Study Co-Authored by CENG Professor Says Humans Are Contributing to Nuisance Tidal Flooding

Piers, like this one in Cayucos, CA, have served many functions through the decades -- and make for nice sunset photos. But human creations like piers can contribute to "nuisance" flooding, according to a new study co-authored by CENG professor Stefan Talke.

In many coastal areas across the United States, human interventions, such as the construction of piers and jetties and harbor dredging, have contributed to nuisance flooding, according to a study co-authored by a Cal Poly engineering professor.

Stefan Talke, who has studied changing tides for years, dug into records dating back to the 1840s for a new study detailing how human intervention impacts nuisance flooding.

The interventions have combined with rising sea levels in these areas to exacerbate the impact of climate change. While the so-called “sunny day flooding” might not be deadly, it can destroy property, overload stormwater systems, impact travel and cost municipalities money, according to the study, funded by the National Science Foundation and published in the journal Science Advances.

“Any change to an estuary that alters the likelihood of flooding or erosion is potentially problematic, since our infrastructure — from homes to sea walls — were built with a static, unchanging system in mind,” said Stefan Talke, an associate professor in Cal Poly’s Civil and Environmental Engineering Department.

Tides are caused by the gravitational pull of the moon and sun on bodies of water. But while we often think of tides as regular and predictable — hence, the use of tide charts — tides are changing in many places as a result of human intervention. For example, changes to the bathymetry of a bay or harbor — basically, the geometric shape of the underwater landscape — can also affect the tides.

For this reason, planners should be aware of potential problems.

“The more we know, the smarter we can design things,” Talke said.

The study, also co-authored by Thomas Wahl and Sida Li of the University of Central Florida, analyzed National Oceanic and Atmospheric Administration tidal gauge data from the past 70 years at 40 locations along the Atlantic, Gulf and Pacific coasts and compared that to historical tidal measurements dating back to the 1840s. Of those locations, nearly half had experienced more nuisance flooding due to higher local tide ranges.

“Seeing how many nuisance flooding events occurred in the past and are happening today simply because of tidal changes should be motivation to keep alterations to sensitive estuarine systems at a minimum as to not further exacerbate the problem, which we already face because of sea level rise,” said Wahl, an assistant professor in UCF’s Department of Civil, Environmental and Construction Engineering.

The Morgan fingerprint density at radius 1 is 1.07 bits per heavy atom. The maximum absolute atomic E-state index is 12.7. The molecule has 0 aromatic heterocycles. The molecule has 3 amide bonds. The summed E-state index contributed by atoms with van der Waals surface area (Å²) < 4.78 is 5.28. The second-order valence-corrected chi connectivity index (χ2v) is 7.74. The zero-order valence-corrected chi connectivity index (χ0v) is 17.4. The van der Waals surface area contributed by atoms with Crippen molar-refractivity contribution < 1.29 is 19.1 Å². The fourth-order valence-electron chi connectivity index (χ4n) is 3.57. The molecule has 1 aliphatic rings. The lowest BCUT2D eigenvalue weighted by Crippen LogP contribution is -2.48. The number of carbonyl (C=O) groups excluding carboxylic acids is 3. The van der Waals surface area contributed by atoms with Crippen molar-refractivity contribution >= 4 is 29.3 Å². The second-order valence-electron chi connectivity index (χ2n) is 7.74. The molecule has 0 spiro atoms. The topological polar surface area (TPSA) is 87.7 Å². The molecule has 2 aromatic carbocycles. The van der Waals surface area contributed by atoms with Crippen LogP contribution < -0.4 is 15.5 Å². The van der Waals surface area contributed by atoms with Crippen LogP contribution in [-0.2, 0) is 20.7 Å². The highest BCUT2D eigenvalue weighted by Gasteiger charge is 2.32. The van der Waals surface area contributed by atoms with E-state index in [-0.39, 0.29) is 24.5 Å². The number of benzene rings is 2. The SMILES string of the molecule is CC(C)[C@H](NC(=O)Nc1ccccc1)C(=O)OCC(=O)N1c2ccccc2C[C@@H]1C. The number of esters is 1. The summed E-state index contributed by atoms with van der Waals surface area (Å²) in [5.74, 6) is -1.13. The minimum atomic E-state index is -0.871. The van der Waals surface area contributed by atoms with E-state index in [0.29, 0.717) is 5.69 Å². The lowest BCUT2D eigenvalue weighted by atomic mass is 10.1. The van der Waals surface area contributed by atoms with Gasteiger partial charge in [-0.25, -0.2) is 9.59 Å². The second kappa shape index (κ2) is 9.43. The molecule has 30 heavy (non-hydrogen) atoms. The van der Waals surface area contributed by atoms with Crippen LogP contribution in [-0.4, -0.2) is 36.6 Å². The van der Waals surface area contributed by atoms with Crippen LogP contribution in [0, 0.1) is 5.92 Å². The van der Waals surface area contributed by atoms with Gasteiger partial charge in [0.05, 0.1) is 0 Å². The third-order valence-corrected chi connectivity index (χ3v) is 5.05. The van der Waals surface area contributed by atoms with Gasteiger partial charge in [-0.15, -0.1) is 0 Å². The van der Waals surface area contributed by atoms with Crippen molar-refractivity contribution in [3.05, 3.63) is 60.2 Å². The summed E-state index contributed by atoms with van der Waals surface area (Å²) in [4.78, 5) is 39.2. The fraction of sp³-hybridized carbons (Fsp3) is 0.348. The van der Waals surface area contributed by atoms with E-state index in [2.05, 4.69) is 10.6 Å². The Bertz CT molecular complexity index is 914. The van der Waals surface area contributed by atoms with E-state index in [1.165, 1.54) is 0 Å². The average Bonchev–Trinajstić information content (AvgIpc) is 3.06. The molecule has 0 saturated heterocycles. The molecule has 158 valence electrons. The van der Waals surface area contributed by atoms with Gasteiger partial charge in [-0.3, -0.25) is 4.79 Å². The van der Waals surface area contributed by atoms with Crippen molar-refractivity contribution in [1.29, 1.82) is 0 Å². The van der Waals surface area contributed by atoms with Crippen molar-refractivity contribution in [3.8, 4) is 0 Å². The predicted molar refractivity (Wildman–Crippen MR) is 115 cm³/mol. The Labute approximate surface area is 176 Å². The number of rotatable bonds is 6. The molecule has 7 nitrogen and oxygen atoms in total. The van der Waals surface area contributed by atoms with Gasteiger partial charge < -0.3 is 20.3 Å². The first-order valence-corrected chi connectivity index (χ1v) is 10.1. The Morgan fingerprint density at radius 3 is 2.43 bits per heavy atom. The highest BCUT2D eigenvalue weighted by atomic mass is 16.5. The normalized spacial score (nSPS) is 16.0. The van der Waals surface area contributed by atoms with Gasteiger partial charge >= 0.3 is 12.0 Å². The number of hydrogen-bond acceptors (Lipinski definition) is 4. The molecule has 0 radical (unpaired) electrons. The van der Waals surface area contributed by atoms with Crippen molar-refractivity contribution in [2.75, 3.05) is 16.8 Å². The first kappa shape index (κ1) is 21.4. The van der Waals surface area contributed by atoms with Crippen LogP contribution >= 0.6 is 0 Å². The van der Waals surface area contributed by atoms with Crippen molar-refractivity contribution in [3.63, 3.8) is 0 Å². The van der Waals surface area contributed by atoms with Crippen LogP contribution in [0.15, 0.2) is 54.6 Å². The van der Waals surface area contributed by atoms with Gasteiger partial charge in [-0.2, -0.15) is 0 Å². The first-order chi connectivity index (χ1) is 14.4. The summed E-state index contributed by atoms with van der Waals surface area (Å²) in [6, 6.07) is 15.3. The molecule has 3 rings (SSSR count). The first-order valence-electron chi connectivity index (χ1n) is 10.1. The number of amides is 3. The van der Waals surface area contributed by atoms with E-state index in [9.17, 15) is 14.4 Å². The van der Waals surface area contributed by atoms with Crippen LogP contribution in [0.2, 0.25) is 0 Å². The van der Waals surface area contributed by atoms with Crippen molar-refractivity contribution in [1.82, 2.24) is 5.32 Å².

The impact of human intervention on flooding can vary. New York City’s Jamaica Bay, which saw disastrous flooding during Hurricane Sandy in 2012, continues to have problems today. But flooding isn’t a problem closer to Cal Poly, where the Morro Bay harbor, for example, is regularly dredged by the Army Corps of Engineers.

Jetties and dredging at the Morro Bay harbor have impacted tidal ranges there, said Stefan Talke, an associate professor in the Civil and Environmental Engineering Department. The jetty on the south side of Morro Rock, as seen here, protects the Morro Bay harbor from large waves, making boat travel safer. The harbor is also dredged regularly for boat traffic.

“Along the coast, structures such as Pismo Pier are probably quite insignificant, relative to the vast size of the tide wave propagating up the coast,” Talke said. “The impacts of tidal change are often most felt in low-lying areas which are subsiding, which includes much of the Southeast and Gulf Coast. The location which was most affected by tidal change was Wilmington, North Carolina, followed by San Francisco.”

While NOAA has digitized tidal data back to the early 1900s, Talke found that the U.S. government has been measuring tides since the 1840s — including data that was recorded even before modern dredging, harbor development and land reclamation. At the National Archives in College Park, Maryland, Talke took photos of tens of thousands of pages of tidal measurements, which were then digitized over a decade and used for comparison.

Some human interventions, such as dredging, are intended to be helpful. In Morro Bay, for example, dredging makes it safer for boats to navigate the harbor mouth. But in other cases, the negative impact of intervention might outweigh the gains.

“Hence, understanding what drives the changes in nuisance flooding is very important,” said Li, a UCF graduate student.

While planners might refer to the data before any alterations are made in coastal areas, in some cases it might be possible to reverse engineer problems caused by the changing tides.

“For example, if flooding during king tides becomes a problem in an estuary, one could in some places reduce tides to historical norms and therefor mitigate the problem,” said Talke, who has published numerous papers on the impact humans have on tides.

Talke’s work has drawn attention to the issue, with stories in Popular Science, Wired and the BBC.

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